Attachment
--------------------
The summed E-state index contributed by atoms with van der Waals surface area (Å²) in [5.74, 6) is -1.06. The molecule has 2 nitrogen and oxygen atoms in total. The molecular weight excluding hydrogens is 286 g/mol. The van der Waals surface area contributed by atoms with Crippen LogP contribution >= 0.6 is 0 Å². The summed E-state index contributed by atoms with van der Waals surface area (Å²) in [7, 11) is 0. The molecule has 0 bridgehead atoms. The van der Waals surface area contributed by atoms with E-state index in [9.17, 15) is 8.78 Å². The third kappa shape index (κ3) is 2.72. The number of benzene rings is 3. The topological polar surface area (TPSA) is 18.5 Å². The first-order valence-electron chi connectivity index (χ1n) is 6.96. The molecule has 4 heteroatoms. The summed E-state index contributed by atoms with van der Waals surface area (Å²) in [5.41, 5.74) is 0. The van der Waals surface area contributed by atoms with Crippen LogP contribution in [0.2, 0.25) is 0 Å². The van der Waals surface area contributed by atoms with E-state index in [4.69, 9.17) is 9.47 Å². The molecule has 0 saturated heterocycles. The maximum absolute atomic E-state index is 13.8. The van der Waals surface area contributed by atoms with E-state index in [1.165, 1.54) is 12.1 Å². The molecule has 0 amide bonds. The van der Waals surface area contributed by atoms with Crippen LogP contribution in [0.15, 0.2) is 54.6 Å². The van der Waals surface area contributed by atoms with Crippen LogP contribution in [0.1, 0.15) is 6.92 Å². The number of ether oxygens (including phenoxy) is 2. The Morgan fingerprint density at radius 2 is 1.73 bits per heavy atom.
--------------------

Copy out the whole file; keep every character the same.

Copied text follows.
The summed E-state index contributed by atoms with van der Waals surface area (Å²) in [5.74, 6) is -1.06. The molecule has 2 nitrogen and oxygen atoms in total. The molecular weight excluding hydrogens is 286 g/mol. The van der Waals surface area contributed by atoms with Crippen LogP contribution >= 0.6 is 0 Å². The summed E-state index contributed by atoms with van der Waals surface area (Å²) in [7, 11) is 0. The molecule has 0 bridgehead atoms. The van der Waals surface area contributed by atoms with E-state index in [9.17, 15) is 8.78 Å². The third kappa shape index (κ3) is 2.72. The number of benzene rings is 3. The topological polar surface area (TPSA) is 18.5 Å². The first-order valence-electron chi connectivity index (χ1n) is 6.96. The molecule has 4 heteroatoms. The summed E-state index contributed by atoms with van der Waals surface area (Å²) in [5.41, 5.74) is 0. The van der Waals surface area contributed by atoms with Crippen LogP contribution in [0.2, 0.25) is 0 Å². The van der Waals surface area contributed by atoms with E-state index in [4.69, 9.17) is 9.47 Å². The molecule has 0 saturated heterocycles. The maximum absolute atomic E-state index is 13.8. The van der Waals surface area contributed by atoms with E-state index in [1.165, 1.54) is 12.1 Å². The molecule has 0 amide bonds. The van der Waals surface area contributed by atoms with Crippen LogP contribution in [0.15, 0.2) is 54.6 Å². The van der Waals surface area contributed by atoms with Crippen LogP contribution in [0.1, 0.15) is 6.92 Å². The number of ether oxygens (including phenoxy) is 2. The Morgan fingerprint density at radius 2 is 1.73 bits per heavy atom.